But WRG also had blue-chip clients: In 1967, it won business from General Mills, Hunt-Wesson and Bristol-Myers. The following year it won Procter & Gamble Co.'s Gleem toothpaste, from Compton Advertising; in 1971, it became agency of record for P&G. In October 1968, WRG became the ninth American agency to become a public company, with billings approaching $90 million.
Among the most defining of the WRG campaigns of the 1970s were those it created for Alka-Seltzer. WRG won the account in 1970 in a coup that astonished not only Doyle Dane Bernbach, which had won the account only a year earlier and produced the well-known "Spicy Meatball" campaign, but the entire advertising industry. WRG countered with "Plop Plop, Fizz Fizz" as well as with memorable one-shot vignettes with such taglines as "Try it, you'll like it" and "I can't believe I ate the whole thing."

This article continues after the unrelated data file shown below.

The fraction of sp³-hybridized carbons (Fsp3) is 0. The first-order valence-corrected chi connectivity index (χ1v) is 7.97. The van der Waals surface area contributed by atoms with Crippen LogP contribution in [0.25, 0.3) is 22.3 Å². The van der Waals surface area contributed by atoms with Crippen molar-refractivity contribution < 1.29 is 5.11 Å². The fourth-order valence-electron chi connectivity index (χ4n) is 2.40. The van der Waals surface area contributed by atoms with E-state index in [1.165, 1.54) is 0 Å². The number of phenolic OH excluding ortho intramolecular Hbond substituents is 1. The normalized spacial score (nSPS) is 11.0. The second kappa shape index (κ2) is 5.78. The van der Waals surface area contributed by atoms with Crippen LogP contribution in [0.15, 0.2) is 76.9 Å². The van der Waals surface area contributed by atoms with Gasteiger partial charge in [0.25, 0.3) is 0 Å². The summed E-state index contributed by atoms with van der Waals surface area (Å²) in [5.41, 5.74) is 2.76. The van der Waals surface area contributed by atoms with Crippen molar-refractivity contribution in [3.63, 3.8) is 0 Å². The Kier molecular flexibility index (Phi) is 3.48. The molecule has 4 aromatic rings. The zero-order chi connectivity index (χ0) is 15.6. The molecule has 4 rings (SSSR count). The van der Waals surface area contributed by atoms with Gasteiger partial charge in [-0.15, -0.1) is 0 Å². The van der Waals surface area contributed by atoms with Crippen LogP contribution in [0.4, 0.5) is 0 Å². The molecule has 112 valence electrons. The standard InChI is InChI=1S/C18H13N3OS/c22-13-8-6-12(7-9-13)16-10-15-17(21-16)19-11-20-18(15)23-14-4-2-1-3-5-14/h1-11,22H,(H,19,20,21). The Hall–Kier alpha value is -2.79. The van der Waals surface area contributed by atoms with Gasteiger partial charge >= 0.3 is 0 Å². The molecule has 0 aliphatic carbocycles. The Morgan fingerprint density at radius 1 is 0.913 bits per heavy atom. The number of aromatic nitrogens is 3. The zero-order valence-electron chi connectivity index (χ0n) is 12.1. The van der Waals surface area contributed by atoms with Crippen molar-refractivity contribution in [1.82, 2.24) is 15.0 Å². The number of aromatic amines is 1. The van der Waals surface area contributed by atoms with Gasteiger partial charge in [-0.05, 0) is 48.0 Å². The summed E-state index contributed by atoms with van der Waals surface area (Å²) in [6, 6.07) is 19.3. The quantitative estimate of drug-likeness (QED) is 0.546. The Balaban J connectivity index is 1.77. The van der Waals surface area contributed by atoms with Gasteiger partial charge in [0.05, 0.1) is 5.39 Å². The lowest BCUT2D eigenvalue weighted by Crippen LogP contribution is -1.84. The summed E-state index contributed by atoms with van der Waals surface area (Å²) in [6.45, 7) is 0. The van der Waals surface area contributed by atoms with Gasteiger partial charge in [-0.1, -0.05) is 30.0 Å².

The spectacular growth of the agency proved too rapid for Richard Rich, who left the agency in April 1969; Mr. Greene left in 1974. By then, the agency's growth seemed to be reaching certain limits: Although billings remained healthy, the agency's stock price leveled off, then retreated.
After WRG lost AMC in 1972, the agency began to keep a lower profile and to build its research and account management strengths. In 1974, Ms. Lawrence announced that WRG would "go private," a move that left many stockholders with capital losses.